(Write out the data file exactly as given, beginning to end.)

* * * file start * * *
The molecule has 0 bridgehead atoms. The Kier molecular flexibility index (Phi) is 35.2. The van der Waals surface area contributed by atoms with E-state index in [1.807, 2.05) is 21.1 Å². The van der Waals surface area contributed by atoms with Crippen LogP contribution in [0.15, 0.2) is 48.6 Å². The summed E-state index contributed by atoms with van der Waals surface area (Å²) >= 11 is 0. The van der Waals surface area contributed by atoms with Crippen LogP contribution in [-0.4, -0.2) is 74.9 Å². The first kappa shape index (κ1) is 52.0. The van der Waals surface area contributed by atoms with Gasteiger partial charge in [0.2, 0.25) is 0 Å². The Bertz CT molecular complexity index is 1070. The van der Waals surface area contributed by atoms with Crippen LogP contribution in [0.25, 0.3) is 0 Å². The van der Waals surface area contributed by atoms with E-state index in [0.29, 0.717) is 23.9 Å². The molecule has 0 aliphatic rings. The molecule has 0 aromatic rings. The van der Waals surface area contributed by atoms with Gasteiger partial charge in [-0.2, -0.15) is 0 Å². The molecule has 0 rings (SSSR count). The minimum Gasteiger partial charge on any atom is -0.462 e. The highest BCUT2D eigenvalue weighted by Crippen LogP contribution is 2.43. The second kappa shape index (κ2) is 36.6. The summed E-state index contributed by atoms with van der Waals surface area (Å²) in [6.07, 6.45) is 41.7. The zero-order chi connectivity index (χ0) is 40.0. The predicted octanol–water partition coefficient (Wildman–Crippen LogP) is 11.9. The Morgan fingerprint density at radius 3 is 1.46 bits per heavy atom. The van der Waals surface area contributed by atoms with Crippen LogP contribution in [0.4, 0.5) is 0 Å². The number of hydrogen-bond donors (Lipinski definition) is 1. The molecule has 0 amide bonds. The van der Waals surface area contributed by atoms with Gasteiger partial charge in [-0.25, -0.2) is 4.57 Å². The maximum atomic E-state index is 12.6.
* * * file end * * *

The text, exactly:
The molecule has 0 bridgehead atoms. The Kier molecular flexibility index (Phi) is 35.2. The van der Waals surface area contributed by atoms with E-state index in [1.807, 2.05) is 21.1 Å². The van der Waals surface area contributed by atoms with Crippen LogP contribution in [0.15, 0.2) is 48.6 Å². The summed E-state index contributed by atoms with van der Waals surface area (Å²) >= 11 is 0. The van der Waals surface area contributed by atoms with Crippen LogP contribution in [-0.4, -0.2) is 74.9 Å². The first kappa shape index (κ1) is 52.0. The van der Waals surface area contributed by atoms with Gasteiger partial charge in [0.2, 0.25) is 0 Å². The Bertz CT molecular complexity index is 1070. The van der Waals surface area contributed by atoms with Crippen LogP contribution in [0.25, 0.3) is 0 Å². The van der Waals surface area contributed by atoms with E-state index in [0.29, 0.717) is 23.9 Å². The molecule has 0 aliphatic rings. The molecule has 0 aromatic rings. The van der Waals surface area contributed by atoms with Gasteiger partial charge in [-0.2, -0.15) is 0 Å². The molecule has 0 rings (SSSR count). The minimum Gasteiger partial charge on any atom is -0.462 e. The highest BCUT2D eigenvalue weighted by Crippen LogP contribution is 2.43. The second kappa shape index (κ2) is 36.6. The summed E-state index contributed by atoms with van der Waals surface area (Å²) in [6.07, 6.45) is 41.7. The zero-order chi connectivity index (χ0) is 40.0. The predicted octanol–water partition coefficient (Wildman–Crippen LogP) is 11.9. The Morgan fingerprint density at radius 3 is 1.46 bits per heavy atom. The van der Waals surface area contributed by atoms with Crippen LogP contribution in [0.4, 0.5) is 0 Å². The number of hydrogen-bond donors (Lipinski definition) is 1. The molecule has 0 amide bonds. The van der Waals surface area contributed by atoms with Gasteiger partial charge in [-0.25, -0.2) is 4.57 Å². The maximum atomic E-state index is 12.6.